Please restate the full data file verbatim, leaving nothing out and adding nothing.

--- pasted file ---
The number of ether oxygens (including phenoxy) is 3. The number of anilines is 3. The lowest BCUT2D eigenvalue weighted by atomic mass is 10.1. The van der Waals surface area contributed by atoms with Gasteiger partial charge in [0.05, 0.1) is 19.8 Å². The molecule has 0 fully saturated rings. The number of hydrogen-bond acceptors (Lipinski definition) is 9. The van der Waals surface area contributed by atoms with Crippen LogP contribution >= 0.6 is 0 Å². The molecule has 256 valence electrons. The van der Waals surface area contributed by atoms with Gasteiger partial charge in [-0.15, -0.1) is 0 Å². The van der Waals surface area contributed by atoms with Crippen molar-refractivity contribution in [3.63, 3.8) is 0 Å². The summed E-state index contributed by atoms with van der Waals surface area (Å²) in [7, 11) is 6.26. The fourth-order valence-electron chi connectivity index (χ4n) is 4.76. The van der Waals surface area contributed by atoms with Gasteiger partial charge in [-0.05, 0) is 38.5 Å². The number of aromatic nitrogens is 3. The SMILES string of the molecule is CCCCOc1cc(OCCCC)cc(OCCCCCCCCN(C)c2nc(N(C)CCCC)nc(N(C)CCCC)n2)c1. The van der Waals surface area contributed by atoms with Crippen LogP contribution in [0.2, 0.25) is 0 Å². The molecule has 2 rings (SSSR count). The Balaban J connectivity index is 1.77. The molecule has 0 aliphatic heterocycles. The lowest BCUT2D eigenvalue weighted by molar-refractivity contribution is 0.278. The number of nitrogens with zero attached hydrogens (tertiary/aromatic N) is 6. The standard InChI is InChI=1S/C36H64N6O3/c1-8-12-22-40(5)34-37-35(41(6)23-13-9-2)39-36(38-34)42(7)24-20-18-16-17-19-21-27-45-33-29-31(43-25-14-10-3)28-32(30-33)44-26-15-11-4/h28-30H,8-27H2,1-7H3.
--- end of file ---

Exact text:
The number of ether oxygens (including phenoxy) is 3. The number of anilines is 3. The lowest BCUT2D eigenvalue weighted by atomic mass is 10.1. The van der Waals surface area contributed by atoms with Gasteiger partial charge in [0.05, 0.1) is 19.8 Å². The molecule has 0 fully saturated rings. The number of hydrogen-bond acceptors (Lipinski definition) is 9. The van der Waals surface area contributed by atoms with Crippen LogP contribution >= 0.6 is 0 Å². The molecule has 256 valence electrons. The van der Waals surface area contributed by atoms with Gasteiger partial charge in [-0.15, -0.1) is 0 Å². The van der Waals surface area contributed by atoms with Crippen molar-refractivity contribution in [3.63, 3.8) is 0 Å². The summed E-state index contributed by atoms with van der Waals surface area (Å²) in [7, 11) is 6.26. The fourth-order valence-electron chi connectivity index (χ4n) is 4.76. The van der Waals surface area contributed by atoms with Gasteiger partial charge in [-0.05, 0) is 38.5 Å². The number of aromatic nitrogens is 3. The SMILES string of the molecule is CCCCOc1cc(OCCCC)cc(OCCCCCCCCN(C)c2nc(N(C)CCCC)nc(N(C)CCCC)n2)c1. The van der Waals surface area contributed by atoms with Crippen LogP contribution in [0.2, 0.25) is 0 Å². The molecule has 2 rings (SSSR count). The Balaban J connectivity index is 1.77. The molecule has 0 aliphatic heterocycles. The lowest BCUT2D eigenvalue weighted by molar-refractivity contribution is 0.278. The number of nitrogens with zero attached hydrogens (tertiary/aromatic N) is 6. The standard InChI is InChI=1S/C36H64N6O3/c1-8-12-22-40(5)34-37-35(41(6)23-13-9-2)39-36(38-34)42(7)24-20-18-16-17-19-21-27-45-33-29-31(43-25-14-10-3)28-32(30-33)44-26-15-11-4/h28-30H,8-27H2,1-7H3.